These resources are available free of charge for all who would like to use them to support grieving children. Find posters and fact sheets, suggestions for bulletin or newsletter announcements, and logos and other graphics.
Please read and abide by the Logo Use Policy before downloading any of these files.
Logos and social media graphics
Children's Grief Awareness Logo - EPS
The Children's Grief Awareness Day logo can be used for any activity related to Children's Grief Awareness Day. Use it as widely as possible to raise awareness of the grief of children. Please refer to the logo use policy prior to using.
"HOPE the Butterfly" - EPS
HOPE can be used in conjunction with Children's Grief Awareness Day as well as for any activity, event, or personal message of "hope" for a grieving person or family. Use it as widely as possible to raise awareness. Please refer to the logo use policy prior to using.
Show your support of Children’s Grief Awareness Day by using this image as your Facebook cover image. Feel free to use other places across the internet also.
Use this image of HOPE the Butterfly as your profile picture on your social networks to show your support for Children’s Grief Awareness Day and to let grieving children everywhere know you care.
This PDF contains the "HOPE the Butterfly" graphic as well as an explanation of the Holding On To HOPE campaign for grieving children.
Print out a reminder of the care that must be taken when opening up the topic of grief with those who may have experienced a loss, perhaps many years ago. Or print out copies for those working with you in your activities.
A basic single-page overview of what Children's Grief Awareness Day is and why such a day is needed.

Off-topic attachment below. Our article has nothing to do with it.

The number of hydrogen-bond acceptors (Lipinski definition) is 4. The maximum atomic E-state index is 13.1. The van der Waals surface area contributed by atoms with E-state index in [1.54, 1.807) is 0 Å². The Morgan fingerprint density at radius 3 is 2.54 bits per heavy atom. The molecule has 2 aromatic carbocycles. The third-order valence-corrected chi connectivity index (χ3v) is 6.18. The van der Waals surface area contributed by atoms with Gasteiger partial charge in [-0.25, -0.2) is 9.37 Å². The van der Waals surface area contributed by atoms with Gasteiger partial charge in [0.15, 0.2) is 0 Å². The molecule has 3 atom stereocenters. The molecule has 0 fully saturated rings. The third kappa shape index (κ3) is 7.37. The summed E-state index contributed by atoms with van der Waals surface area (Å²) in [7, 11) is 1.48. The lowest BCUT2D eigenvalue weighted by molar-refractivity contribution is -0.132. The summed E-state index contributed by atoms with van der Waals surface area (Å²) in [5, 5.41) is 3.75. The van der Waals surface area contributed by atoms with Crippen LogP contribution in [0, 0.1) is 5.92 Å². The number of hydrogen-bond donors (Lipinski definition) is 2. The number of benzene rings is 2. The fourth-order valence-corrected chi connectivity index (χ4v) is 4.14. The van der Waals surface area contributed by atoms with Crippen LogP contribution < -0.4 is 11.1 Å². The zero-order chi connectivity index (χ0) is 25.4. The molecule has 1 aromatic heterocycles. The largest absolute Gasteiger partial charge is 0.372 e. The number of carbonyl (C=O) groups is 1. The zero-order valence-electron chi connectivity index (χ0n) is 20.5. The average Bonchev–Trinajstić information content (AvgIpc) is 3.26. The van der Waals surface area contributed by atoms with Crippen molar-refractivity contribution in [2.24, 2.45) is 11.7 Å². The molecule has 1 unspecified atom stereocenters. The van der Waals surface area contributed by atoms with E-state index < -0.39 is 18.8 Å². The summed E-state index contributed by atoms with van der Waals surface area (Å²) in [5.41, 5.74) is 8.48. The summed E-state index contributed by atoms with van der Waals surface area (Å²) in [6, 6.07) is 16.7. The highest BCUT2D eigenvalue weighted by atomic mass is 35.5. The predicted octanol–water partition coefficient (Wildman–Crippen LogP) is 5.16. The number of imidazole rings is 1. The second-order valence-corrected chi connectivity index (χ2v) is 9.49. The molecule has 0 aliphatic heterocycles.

A double-sided sheet with various statistics connected with children and grief.
An 8½ X 11 poster encouraging everyone to "Wear Blue!" on Children's Grief Awareness Day.
An 8½ X 11 poster explaining that often your presence can be the best gift you can give a grieving child (or adult).
Thoughts about what can be helpful to say and what might not be so helpful to say when talking with someone after a death.
Ideas for what a person might expect after someone close has died. Helpful insights for those who wish to support a grieving child (or adult) as well.
A collection of thoughts from teens as they reflect on the grief that they have experienced, showing the depth of the feelings and experiences they have gone through.
Thoughts from teens reflecting on how their lives have changed and improved after receiving support.
In response to questions about what it was like to lose someone so close and what the day was like when they learned of the death, a group of teens is candid in their responses to this difficult topic.
Suggestions for how to let others know of your planned activities from early November through Children's Grief Awareness Day. These ideas can be used in printed materials or websites or in social media outlets.
If you would like to honor those who have worked with you in observing Children's Grief Awareness Day, you can provide them with a signed certificate showing your appreciation.
This multi-page toolkit explains ways in which you can get public officials from the local to the state level involved in your Children's Grief Awareness Day activities.